Attention Deficit Hyperactivity Disorder (ADHD)

“2.5% of the Australian population have ADHD and only 0.9% are being recognised and treated.”

Have you been wondering if you have (ADHD), but don’t know where to start?

 

We are here to validate and explore your difficulties by explaining the process involved in an assessment, diagnosis and treatment.

 

What is ADHD?

 

ADHD is a neuro-developmental disorder which often begins in childhood and affects a persons cognition (thoughts), emotion and behaviour. It is not a deficit of attention, but more a condition that affects the regulation of attention. The regulation of attention is part of the executive functioning system in your brain. Think of this part of your brain as the CEO responsible for a set of cognitive processes that help us effectively plan, prioritise and sustain effort toward our (long term) goals.

 

Executive functioning skills include:

  • Activation and initiation of tasks

  • Focus and sustain attention

  • Regulation of alertness

  • Ability to delay immediate gratification

  • Effort and processing speed

  • Emotional regulation

  • Working memory

  • Self regulation of behaviours

 

Types of ADHD and Symptoms:

 

There are three sub-types of ADHD; inattentive, hyperactive / impulsive and a combined sub-type

 

Inattentive sub-type symptoms may include:

Great difficulty starting tasks even when you know you have to:

  • Disorganisation

  • Forgetfulness

  • Distractibility

  • Zoning out (e.g. truggling to stay engaged on phone calls)

  • Misperception of time

  • Emotional dysregulation

 

These symptoms need to have been occurring for at least six months and interfere with daily function.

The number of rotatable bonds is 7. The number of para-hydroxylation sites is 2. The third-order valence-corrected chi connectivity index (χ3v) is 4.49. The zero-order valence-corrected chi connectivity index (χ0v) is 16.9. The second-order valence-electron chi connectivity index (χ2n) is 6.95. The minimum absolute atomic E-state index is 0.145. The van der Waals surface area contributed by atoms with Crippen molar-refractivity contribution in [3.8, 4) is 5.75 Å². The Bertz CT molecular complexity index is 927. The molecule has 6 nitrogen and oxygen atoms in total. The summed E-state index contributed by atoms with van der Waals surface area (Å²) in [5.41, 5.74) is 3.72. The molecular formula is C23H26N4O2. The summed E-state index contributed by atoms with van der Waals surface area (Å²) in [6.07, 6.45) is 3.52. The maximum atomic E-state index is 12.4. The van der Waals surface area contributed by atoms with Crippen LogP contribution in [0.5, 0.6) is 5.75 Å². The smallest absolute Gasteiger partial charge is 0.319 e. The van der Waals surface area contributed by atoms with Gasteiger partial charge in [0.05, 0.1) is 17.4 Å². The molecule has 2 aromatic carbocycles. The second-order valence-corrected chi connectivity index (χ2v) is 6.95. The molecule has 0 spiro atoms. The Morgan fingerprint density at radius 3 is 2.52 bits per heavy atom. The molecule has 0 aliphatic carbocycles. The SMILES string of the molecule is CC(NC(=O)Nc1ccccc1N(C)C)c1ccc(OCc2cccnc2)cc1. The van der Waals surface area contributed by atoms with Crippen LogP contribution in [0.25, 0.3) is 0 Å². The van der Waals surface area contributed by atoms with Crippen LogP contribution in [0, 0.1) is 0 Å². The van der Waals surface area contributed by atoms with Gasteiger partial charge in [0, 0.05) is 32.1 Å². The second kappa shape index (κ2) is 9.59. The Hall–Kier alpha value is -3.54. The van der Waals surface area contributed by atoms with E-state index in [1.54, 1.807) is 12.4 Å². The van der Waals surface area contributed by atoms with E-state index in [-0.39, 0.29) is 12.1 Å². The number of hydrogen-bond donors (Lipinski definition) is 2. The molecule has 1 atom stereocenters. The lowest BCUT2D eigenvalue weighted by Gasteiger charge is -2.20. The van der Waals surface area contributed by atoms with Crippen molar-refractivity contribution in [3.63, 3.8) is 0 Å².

Hyperactive / Impulsive sub-type symptoms may include:

 

  • Hyper-arousal and trouble putting on the breaks

  • Difficulty sitting still / waiting in line

  • Inner sense of restlessness

  • Hasty comments

  • Rash decision making

  • Relationships can be impacted where a person feels dissatisfied, causing them to jump from relationship to relationship.

  • Erratic work history or beginning a university degree and not completing it

  • Overly talkative, interrupts or talks over people

  • Impulsive decisions

 

Combined sub-type may include a combination of the symptoms above.

 

 

Women and ADHD

 

More often than not, women fall through the cracks as they don't present with the ‘typically expected’ symptoms of ADHD.

Women also learn to mask their symptoms and difficulties due to the shame associated with being unable to do what is ‘expected’ in society.

Treatment:

The first line of treatment is medication, however this can only be prescribed by a psychiatrist. Psychiatrists have long wait lists, so we recommend seeing a psychologist in the mean time for a screening, assessment and potential diagnosis.

 

What to do next?

Book a 20-30-minute ADHD exploration appointment where we can understand your needs and help with a plan.

Book here

OR

 

You could email us on bookings@mindfoodpsychology.com for more information.

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